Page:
December 16, 2009 / 11:15 AM / 9 years ago

Music Roundup: 'Tis the season to hear divas

Diana Damrau as "Koenigin der Nacht" performs during a dress reherasal of Wolfgang Amadeus Mozart's opera "Die Zauberfloete" (the magic flute) in Salzburg in this July 25, 2006 file photo. Picture taken July 25. REUTERS/Leonhard Foeger REUTERS

LONDON (Reuters Life!) - The love affair has lasted more than a century and began with the woman in question having her way — entirely.

When the Gramophone Company wanted to record soprano Adelina Patti in 1905, the then 62-year-old diva insisted it truck its equipment hundreds of miles to her castle in Wales. The resulting 17 78-rpm shellac discs broke all sales records for an industry then in its infancy.

Recitals by opera sopranos have been a staple of recording ever since, and though the industry is now in its dotage, with one foot in the grave, the love affair with the diva carries on, like a John Donne poem.

The December holidays are prime diva season and this year sees a crop of offerings from some of the best, including Renee Fleming and Cecilia Bartoli, and others whose names may not be as well known to casual listeners, but whose voices, well, speak for themselves.

Here’s a roundup, but by no means an encyclopedic one, of some recent releases:

DIANA DAMRAU - “COLORaturaS” Virgin 519313 2 2 - Ignore the daft title and Damrau’s dress that looks like a patchwork quilt after a head-on collision with a paint factory. The German-born Damrau, a rising star on the opera and recital circuit, brings the bubbly spirit and charm she exudes in the opera house and concert hall to this wide-ranging disc that may bother purists for cherry-picking the repertoire, but Damrau’s gameplan is more serious. She starts in a light-hearted vein with Juliette’s “Ah, je veux vivre” (“Oh, I want to live” which, of course, in the end, she doesn’t) from Gounod’s “Romeo and Juliette.” Two tracks later, though, she dives into one of the most demanding of coloratura (it refers to a singing style replete with rapid runs and trills) arias, “Grossmachtige Prinzessin” (“High and Mighty Princess”), which the coquettish Zerbinetta delivers in Richard Strauss’s “Ariadne auf Naxos.” A little later and she’s deep into that most haunting, and challenging, of 20th-century arias, “No Word from Tom,” with words by Auden, from Stravinsky’s “The Rake’s Progress.” Damrau may not erase memories of Dawn Upshaw from a 1990 recital disc, but she’s in the ball park. She wraps up with a wicked, witty version of Bernstein’s “Glitter and be gay,” itself a highbrow take on “Diamonds Are a Girl’s Best Friend,” or perhaps a parody of Gounod’s “O Dieu, que de bijoux...,” from “Candide.” Warning: do not listen to this while driving, you may laugh yourself off the road. Fun for all ages, tastes and connoisseurs of technicolor fashions.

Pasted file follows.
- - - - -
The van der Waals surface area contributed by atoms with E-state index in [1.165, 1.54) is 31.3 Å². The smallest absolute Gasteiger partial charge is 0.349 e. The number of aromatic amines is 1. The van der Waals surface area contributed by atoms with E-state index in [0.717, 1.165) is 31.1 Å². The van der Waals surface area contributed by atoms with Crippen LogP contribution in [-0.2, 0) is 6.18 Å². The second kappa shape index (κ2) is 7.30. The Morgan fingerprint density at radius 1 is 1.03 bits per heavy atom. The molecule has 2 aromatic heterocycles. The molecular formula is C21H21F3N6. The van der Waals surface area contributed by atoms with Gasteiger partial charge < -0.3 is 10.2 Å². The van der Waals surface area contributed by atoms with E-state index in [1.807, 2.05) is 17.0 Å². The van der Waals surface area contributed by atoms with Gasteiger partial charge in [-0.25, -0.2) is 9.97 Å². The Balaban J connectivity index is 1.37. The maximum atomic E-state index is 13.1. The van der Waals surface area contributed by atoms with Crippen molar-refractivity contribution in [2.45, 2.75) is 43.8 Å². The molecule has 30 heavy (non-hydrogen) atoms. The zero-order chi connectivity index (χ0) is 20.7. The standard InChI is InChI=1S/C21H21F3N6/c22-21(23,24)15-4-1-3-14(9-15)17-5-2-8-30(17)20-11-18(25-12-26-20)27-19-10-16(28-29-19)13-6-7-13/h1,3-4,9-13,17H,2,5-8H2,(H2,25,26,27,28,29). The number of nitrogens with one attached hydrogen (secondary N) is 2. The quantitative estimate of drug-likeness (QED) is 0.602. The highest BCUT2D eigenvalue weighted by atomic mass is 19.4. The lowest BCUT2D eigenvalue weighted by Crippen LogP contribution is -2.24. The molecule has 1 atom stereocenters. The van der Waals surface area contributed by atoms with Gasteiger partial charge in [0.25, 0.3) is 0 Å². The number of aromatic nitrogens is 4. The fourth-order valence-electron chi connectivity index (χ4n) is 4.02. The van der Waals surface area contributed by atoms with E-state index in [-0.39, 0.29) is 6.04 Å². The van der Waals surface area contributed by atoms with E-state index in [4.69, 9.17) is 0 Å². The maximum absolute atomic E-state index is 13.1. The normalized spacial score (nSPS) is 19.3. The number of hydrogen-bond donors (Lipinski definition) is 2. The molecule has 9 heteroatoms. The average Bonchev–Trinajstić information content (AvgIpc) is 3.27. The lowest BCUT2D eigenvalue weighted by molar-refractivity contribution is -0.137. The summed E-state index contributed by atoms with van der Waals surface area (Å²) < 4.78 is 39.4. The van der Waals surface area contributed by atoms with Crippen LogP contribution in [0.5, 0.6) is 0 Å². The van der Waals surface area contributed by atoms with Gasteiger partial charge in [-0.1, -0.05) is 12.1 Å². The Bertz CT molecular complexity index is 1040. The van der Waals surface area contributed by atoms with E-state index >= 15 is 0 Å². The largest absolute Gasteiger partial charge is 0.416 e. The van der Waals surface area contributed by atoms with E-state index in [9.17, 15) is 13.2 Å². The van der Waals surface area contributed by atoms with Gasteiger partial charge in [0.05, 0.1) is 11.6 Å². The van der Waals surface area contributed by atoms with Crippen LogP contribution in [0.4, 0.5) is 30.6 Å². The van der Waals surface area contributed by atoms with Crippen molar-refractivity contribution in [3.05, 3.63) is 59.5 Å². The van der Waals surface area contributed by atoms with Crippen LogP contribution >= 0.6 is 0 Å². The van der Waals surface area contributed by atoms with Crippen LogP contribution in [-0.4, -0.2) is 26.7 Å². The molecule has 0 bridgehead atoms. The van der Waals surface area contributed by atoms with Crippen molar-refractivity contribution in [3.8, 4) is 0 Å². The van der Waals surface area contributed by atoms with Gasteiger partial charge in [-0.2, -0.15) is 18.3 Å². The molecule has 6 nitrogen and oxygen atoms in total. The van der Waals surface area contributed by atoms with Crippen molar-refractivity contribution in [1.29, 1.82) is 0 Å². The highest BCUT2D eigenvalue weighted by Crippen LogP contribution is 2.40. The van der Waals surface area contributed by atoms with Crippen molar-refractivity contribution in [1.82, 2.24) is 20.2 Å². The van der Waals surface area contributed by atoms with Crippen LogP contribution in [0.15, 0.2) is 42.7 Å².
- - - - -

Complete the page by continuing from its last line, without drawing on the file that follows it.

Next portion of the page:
JOYCE DIDONATO - “Rossini: Colbran, the Muse” Virgin 6945790 6 - No one can accuse DiDonato, the American mezzo, of anything but full-bodied commitment to her Rossini, in this album, and this past season at Covent Garden in London where she took the famous dictum “break a leg” too literally on the opening night of “Barber of Seville” and sang the remainder of the run from a wheelchair. The CD, in which DiDonato sings repertoire that Rossini wrote for his wife and muse Isabella Colbran, shows off her crystal-clear voice, born and bred in the American Midwest, to its very best advantage. There may be some listeners who think 72 minutes of Rossini, unlike a similar quantity of Mozart, which is always pure bliss, might get tiresome outside of an opera context, but DiDonato mixes it up and the orchestra and chorus of the Accademia Nazionale di Santa Cecilia, conducted by Eduardo Muller, are never less than superb accompaniment, with wonderful recorded sound. It all leads up to a “Se al mio crudel tormento...gode quest’anima” from “Armida” to blow the roof off — all the better to let Santa in.

RENEE FLEMING - “Verismo” Decca 478 1533 - Another term from the music dictionary, meaning “extravagant realism” and usually denoting late Romantic music by Puccini, Leoncavallo and the like. They’re both here, including Renee with her incredibly elegant, honey-toned, golden voice singing Puccini’s plaintive “Si. Mi chiamano Mimi” (“Yes, they call me Mimi”), a case of vocal overkill if there ever was one for the signature tune of the consumptive seamstress in “La Boheme.” But there is method to the madness: ever on the hunt for something old that’s new, Fleming a track or two later sings Leoncavallo’s version of the same thing, from his “La Boheme.” She also gives us the “other” aria from Catalani’s “La Wally” (the “famous” one from the rarely performed opera was a hit tune for Maria Callas and featured in the 1981 French cult film “Diva”). Fleming’s, and Bartoli’s new disc “Sacrificium,” also on Decca and featuring tunes made famous by castrati, have been described by one reviewer as being “like graduate seminars dressed up as recitals.” Well, if this is higher education, bring it on. It would take an ear of stone not to revel in the lush, beautiful vocal sound that Fleming brings to this disc, not to mention the fine support she has from the Coro e Orchestra Sinfonica di Milano Giuseppe Verdi, with Marco Armiliato conducting. It even features a near-Disney experience for the finale, “Bevo al tuo fresco sorriso” (“I drink to your lovely smile”) from Puccini’s “La Rondine” with tenor Jonas Kaufmann doing the male — and of necessity, on a diva disc — supporting role.

Sarah Brightman, Andrea Bocelli, eat your hearts out.

Editing by Paul Casciato

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